However, there is another feature that makes it appear probable that there is a material difference between the formation of the “groups” or “knots” of copper atoms in the space lattice of the mixed crystal and the formation and growth of crystals of a second phase. Dr. Merica has directed attention to the fact that the hardness of duralumin, when once reached, has a remarkably high degree of thermal stability. Its loss seems to begin only at temperatures as high as about 200° C. In this connection, duralumin differs appreciably from some other age-hardenable alloys, such as the alloys of beryllium. For these, the hardness begins, in general, to decrease at the same temperature at which its maximum value is reached if the time of aging is unduly prolonged, while duralumin can be held for years at ordinary temperatures before the hardness starts to sink.
This great stability of age-hardened duralumin makes it probable that the “knots” of copper atoms are in some way stabilized so that the diffusion that leads to their formation ceases as soon as they are formed. An explanation for this assumption has recently been given by Dehlinger, who supposes that the knots are formed by only one diffusion step; viz., by one change of place of atoms. As the knot is more stable than the supersaturated mixed crystal, such a diffusion step must be connected with a certain affinity force facilitating the formation of the knot and making its re-solution difficult. This is therefore not a real diffusion, but rather an irreversible reaction in the solid state.
By means of a brief calculation, we can show that the formation of knots in such a process is probable even in solid solutions as dilute as duralumin with 5 per cent copper by weight = 2.2 atomic per cent copper. In this alloy about 50 aluminum atoms correspond to one copper atom.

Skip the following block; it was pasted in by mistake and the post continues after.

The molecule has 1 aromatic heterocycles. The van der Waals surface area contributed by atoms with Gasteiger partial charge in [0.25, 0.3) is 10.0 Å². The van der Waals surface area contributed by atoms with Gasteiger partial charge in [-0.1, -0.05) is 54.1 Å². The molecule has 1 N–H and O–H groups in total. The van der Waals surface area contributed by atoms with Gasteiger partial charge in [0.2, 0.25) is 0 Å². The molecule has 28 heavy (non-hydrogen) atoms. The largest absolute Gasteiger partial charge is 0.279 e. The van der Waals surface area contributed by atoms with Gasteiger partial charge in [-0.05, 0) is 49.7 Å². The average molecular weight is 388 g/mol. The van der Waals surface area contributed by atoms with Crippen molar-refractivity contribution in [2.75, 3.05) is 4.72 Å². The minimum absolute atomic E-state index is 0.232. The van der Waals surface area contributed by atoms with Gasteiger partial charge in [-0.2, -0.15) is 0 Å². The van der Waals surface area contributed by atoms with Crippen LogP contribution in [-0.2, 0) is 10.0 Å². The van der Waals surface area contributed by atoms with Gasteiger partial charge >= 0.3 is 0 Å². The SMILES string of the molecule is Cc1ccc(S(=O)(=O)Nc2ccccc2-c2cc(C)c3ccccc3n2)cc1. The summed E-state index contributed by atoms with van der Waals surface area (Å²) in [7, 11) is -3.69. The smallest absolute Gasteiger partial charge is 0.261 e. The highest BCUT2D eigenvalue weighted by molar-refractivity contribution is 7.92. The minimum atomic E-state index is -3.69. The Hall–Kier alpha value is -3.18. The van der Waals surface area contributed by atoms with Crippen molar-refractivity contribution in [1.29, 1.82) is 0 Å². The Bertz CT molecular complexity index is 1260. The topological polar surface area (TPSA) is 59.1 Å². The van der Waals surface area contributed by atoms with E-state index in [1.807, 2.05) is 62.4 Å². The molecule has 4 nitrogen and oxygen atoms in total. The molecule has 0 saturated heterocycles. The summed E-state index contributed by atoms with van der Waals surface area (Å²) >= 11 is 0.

In the face-centered space lattice of aluminum every atom is surrounded by 12 atoms at the shortest distance and by about 48 atoms at double this distance.
It may therefore be roughly assumed that a knot of 3 copper atoms can be formed if a group of about 64 copper atoms contains at least 3 atoms of copper. The probability of such a group of 64 atoms is about 0.15, as follows:
It may be supposed that the distance separating the copper atoms in the “knots” is about double that separating the single atoms in the aluminum space lattice.
With relation to the subject of nuclei we shall deal with a third, point discussed also in Dr. Merica’s lecture; that is the fact that an age-hardenable alloy, if aged at a lower temperature and rapidly heated to a higher temperature, first loses to some extent its hardening effect before the hardening again starts at the higher temperature, as may be seen from Fig. 10. This phenomenon seems to occur in very different age-hardenable alloys.
We have studied this phenomenon in detail in duralumin, in connection with variations due to changes in the electrical conductivity, and have arrived at the following conclusions: